‘Garri Potter’?! Why do Russians butcher English words that start with ‘H’?

What’s behind the mysterious practice of just swapping ‘H’ for ‘G’ in the Russian language? And how did the linguistic tradition come about?

Foreigners are frequently surprised to hear Russians pronouncing and writing Hitler as 'Gitler' (Гитлер), Harry as 'Garriy' (Гарри), and 'Henry' as 'Genri' (Генри). To make matters worse, we butcher Shakespeare in much the same way, by saying 'Gamlet' (Гамлет). And the famous American university suddenly becomes 'Garvard' (Гарвард) when we say it. What the geck?! Sorry...heck. 

There is just no such sound

Actually, the English sound 'h' - as in 'Hamlet' - just doesn't exist in Russian. Yes, we have our own ‘h’, which transforms into ‘x’ in the Cyrillic alphabet, and then transliterated as “kh” when writing in English again - as in ‘Khabarovsk’. However, it’s much closer to how you would pronounce the Scottish lake Loch.

When English words started to pour into Russian in the 16th century, the only thing that was basically similar to this soft English sound ‘h’ was the fricative ‘g’ (written as ‘г’ in Cyrillic, but pronounced like with the back of your tongue resting against the throat). This pronunciation was typical of peasants from rural southern areas. 

READ MORE: 3 main dialects of the Russian language

In modern history this dialect still exists, but people who pronounce this fricative ‘h’ are considered to be somewhat provincial - and therefore “not very educated” -  frequently becoming the butt of jokes by Muscovites and other northern city-dwellers. One of the most famous examples of the 20th century was Nikita Khrushchev. For official correspondence and occasions,such a form was considered unacceptable, betraying Khruschev’s southern beginnings, and causing dozens of anecdotes and parodies of his pronunciation. The closer to the Ukraine border you get (Rostov, Krasnodar etc.), the more likely you are to encounter the pronunciation. At the same time in Ukraine it is considered as a norm.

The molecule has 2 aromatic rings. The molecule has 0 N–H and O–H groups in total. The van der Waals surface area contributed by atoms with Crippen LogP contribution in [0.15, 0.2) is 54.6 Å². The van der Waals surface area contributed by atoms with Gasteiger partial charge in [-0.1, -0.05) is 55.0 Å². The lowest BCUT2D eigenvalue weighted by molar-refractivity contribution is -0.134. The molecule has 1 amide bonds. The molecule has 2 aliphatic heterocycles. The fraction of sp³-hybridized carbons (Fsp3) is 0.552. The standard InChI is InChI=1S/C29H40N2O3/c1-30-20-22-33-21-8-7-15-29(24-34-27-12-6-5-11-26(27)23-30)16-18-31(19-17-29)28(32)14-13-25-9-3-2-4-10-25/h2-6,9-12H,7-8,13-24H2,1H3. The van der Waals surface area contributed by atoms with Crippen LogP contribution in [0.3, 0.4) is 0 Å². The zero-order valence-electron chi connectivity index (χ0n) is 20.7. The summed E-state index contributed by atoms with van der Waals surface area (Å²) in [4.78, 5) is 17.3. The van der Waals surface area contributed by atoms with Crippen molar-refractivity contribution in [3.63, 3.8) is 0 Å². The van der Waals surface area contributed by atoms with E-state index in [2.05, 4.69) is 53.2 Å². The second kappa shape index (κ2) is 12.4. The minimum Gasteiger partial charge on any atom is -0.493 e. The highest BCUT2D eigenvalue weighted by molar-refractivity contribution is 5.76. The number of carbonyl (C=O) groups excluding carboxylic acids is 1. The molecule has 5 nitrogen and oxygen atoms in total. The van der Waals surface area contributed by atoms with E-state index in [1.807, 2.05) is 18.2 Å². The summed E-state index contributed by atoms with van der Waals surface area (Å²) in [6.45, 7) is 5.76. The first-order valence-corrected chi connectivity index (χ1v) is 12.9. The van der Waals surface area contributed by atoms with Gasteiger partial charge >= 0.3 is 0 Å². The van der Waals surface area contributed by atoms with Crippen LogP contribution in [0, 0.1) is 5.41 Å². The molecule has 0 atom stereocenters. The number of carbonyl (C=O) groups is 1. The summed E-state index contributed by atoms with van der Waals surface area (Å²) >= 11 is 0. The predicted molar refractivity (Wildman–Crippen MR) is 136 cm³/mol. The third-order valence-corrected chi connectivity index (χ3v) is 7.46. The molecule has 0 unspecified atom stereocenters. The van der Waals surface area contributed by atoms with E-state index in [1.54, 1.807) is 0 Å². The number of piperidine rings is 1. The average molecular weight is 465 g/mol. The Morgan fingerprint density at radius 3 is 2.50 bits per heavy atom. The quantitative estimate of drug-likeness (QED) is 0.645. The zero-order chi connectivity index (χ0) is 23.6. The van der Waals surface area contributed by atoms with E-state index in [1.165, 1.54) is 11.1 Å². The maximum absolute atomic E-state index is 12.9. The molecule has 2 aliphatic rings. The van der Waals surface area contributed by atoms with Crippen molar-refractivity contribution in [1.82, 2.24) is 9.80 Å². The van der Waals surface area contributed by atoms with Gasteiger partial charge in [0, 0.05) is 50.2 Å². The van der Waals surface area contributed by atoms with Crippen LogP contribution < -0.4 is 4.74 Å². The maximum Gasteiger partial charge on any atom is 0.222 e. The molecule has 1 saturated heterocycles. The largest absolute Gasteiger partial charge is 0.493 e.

Russian language leans toward sonorous sounds

The Russian language tends to pronounce voiced consonants instead of breathy voices and aspirated consonants. Russians don't soften sounds - you can hear this in the cases of ‘r’ and ‘g’ particularly. That's why our language sounds so rude to nations that don’t do hard Rs. 

So, historically, the English sound ‘h’ could only be close to the fricative ‘g’, so was easily transformed into a voiced consonant and its written version - ‘g’. By then the Russian language already had lots of words from Greek and Latin, so words such as ‘Helios’ and ‘Homo Sapiens’ or ‘hemoglobin’ are all pronounced with ‘G’. 

The Russian language tended to appropriate foreign words this way up to mid-20th century (Hence Hitler facing the same philological fate). 

READ MORE: 10 steps to get a kick-ass Russian accent

No less of an influence was exerted on Russian by the church language. Did you know, for example, that Russians call King George as ‘Georg/Георг’ and King James as ‘Iakov/Яков’.  

However, in modern parlance, new names and words are translated as they sound in their original forms: singer Deborah Ann Harry is referred to as ‘Harry’ - not ‘Garry’, as is Jimi Hendrix. Just like ‘hippie’ culture is pronounced as it is in English.

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